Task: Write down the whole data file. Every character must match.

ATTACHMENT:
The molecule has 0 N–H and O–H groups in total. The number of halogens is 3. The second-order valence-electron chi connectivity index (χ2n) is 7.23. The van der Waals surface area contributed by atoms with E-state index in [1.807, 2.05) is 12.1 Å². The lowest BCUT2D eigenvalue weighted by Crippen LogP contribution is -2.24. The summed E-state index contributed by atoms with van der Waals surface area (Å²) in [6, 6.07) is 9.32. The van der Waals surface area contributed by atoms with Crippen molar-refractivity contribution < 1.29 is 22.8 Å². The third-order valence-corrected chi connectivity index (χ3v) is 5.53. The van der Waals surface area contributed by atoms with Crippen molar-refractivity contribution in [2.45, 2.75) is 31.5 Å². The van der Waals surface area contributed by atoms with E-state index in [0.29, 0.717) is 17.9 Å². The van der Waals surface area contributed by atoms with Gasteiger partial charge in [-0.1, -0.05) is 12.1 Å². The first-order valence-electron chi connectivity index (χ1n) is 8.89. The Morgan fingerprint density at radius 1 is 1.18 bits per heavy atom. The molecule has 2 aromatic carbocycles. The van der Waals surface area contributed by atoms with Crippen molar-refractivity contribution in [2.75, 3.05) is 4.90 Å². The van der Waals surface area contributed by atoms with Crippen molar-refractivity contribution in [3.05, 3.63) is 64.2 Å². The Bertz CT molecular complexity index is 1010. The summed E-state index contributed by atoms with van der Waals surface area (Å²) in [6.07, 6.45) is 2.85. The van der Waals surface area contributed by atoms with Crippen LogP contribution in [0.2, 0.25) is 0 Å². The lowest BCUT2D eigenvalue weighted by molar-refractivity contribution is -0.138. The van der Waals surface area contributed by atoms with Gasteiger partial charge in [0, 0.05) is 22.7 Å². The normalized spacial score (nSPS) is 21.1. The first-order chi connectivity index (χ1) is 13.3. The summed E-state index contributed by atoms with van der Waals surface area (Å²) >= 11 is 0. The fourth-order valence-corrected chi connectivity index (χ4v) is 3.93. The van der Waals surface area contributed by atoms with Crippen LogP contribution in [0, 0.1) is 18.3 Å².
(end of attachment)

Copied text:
The molecule has 0 N–H and O–H groups in total. The number of halogens is 3. The second-order valence-electron chi connectivity index (χ2n) is 7.23. The van der Waals surface area contributed by atoms with E-state index in [1.807, 2.05) is 12.1 Å². The lowest BCUT2D eigenvalue weighted by Crippen LogP contribution is -2.24. The summed E-state index contributed by atoms with van der Waals surface area (Å²) in [6, 6.07) is 9.32. The van der Waals surface area contributed by atoms with Crippen molar-refractivity contribution < 1.29 is 22.8 Å². The third-order valence-corrected chi connectivity index (χ3v) is 5.53. The van der Waals surface area contributed by atoms with Crippen molar-refractivity contribution in [2.45, 2.75) is 31.5 Å². The van der Waals surface area contributed by atoms with E-state index in [0.29, 0.717) is 17.9 Å². The van der Waals surface area contributed by atoms with Gasteiger partial charge in [-0.1, -0.05) is 12.1 Å². The first-order valence-electron chi connectivity index (χ1n) is 8.89. The Morgan fingerprint density at radius 1 is 1.18 bits per heavy atom. The molecule has 2 aromatic carbocycles. The van der Waals surface area contributed by atoms with Crippen molar-refractivity contribution in [2.75, 3.05) is 4.90 Å². The van der Waals surface area contributed by atoms with Crippen molar-refractivity contribution in [3.05, 3.63) is 64.2 Å². The Bertz CT molecular complexity index is 1010. The summed E-state index contributed by atoms with van der Waals surface area (Å²) in [6.07, 6.45) is 2.85. The van der Waals surface area contributed by atoms with Crippen LogP contribution in [0.2, 0.25) is 0 Å². The lowest BCUT2D eigenvalue weighted by molar-refractivity contribution is -0.138. The van der Waals surface area contributed by atoms with Gasteiger partial charge in [0, 0.05) is 22.7 Å². The normalized spacial score (nSPS) is 21.1. The first-order chi connectivity index (χ1) is 13.3. The summed E-state index contributed by atoms with van der Waals surface area (Å²) >= 11 is 0. The fourth-order valence-corrected chi connectivity index (χ4v) is 3.93. The van der Waals surface area contributed by atoms with Crippen LogP contribution in [0, 0.1) is 18.3 Å².